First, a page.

Dyslexia – Not Just a Learning Difference.

boy1A major focus for Dyslexia Advocacy Week is that students with dyslexia learn differently than students without dyslexia. If these differences can be recognized and catered for, many students with dyslexia can do very well. Such differences can even be an advantage when it comes to solving problems since dyslexics are well known for thinking outside of the square.

Some examples that are commonly quoted of successful dyslexics include Albert Einstein, Richard Branson, Tom Cruise and in New Zealand, John Britton (designer of a world-record-setting motor cycle) and Richard Taylor (creator of special effects for movies).

In order to help students with dyslexia reach their full potential however one should not only take into account their learning differences but also what problems that exist which can be improved with treatment. For example, it has been shown that most dyslexics have a problem with their visual or auditory skills. If we can treat such problems then dyslexic students will be better equipped to manage their learning requirements.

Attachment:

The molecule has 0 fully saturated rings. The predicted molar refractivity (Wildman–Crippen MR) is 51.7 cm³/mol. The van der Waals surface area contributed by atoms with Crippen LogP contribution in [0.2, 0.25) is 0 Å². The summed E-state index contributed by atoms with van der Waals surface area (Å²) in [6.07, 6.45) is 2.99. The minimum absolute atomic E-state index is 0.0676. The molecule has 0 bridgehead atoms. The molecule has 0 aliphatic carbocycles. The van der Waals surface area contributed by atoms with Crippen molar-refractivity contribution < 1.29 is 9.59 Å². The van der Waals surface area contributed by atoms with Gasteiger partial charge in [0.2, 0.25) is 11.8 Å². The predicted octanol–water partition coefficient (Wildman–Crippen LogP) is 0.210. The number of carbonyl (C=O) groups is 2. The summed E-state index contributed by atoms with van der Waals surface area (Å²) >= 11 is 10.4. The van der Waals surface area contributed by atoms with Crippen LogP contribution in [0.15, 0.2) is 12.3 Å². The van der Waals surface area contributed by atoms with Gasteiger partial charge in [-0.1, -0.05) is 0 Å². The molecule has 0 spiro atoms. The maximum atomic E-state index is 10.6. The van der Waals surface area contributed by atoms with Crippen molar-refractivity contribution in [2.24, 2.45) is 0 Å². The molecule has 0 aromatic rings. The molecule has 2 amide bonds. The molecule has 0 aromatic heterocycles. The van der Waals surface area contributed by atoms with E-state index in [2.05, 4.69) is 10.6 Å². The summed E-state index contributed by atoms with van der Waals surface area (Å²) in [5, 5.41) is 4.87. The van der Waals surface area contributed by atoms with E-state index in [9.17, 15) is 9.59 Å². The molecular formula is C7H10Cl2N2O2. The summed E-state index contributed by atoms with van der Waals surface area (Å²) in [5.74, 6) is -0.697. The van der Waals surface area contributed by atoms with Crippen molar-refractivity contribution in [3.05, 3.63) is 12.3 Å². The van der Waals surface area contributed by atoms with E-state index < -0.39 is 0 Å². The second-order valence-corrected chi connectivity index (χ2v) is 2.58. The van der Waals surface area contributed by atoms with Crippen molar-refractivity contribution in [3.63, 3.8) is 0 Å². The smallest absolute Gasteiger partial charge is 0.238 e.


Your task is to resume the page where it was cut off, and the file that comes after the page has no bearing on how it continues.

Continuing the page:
In the case of visual and auditory skills, these can usually be treated successfully with regular daily training. The purpose of training is not to “cure dyslexia” or “re-wire the brain” but rather to strengthen the development of neural pathways that are important for proficient learning. As always, it is important that any interventions are matched to the learning profile of the student.


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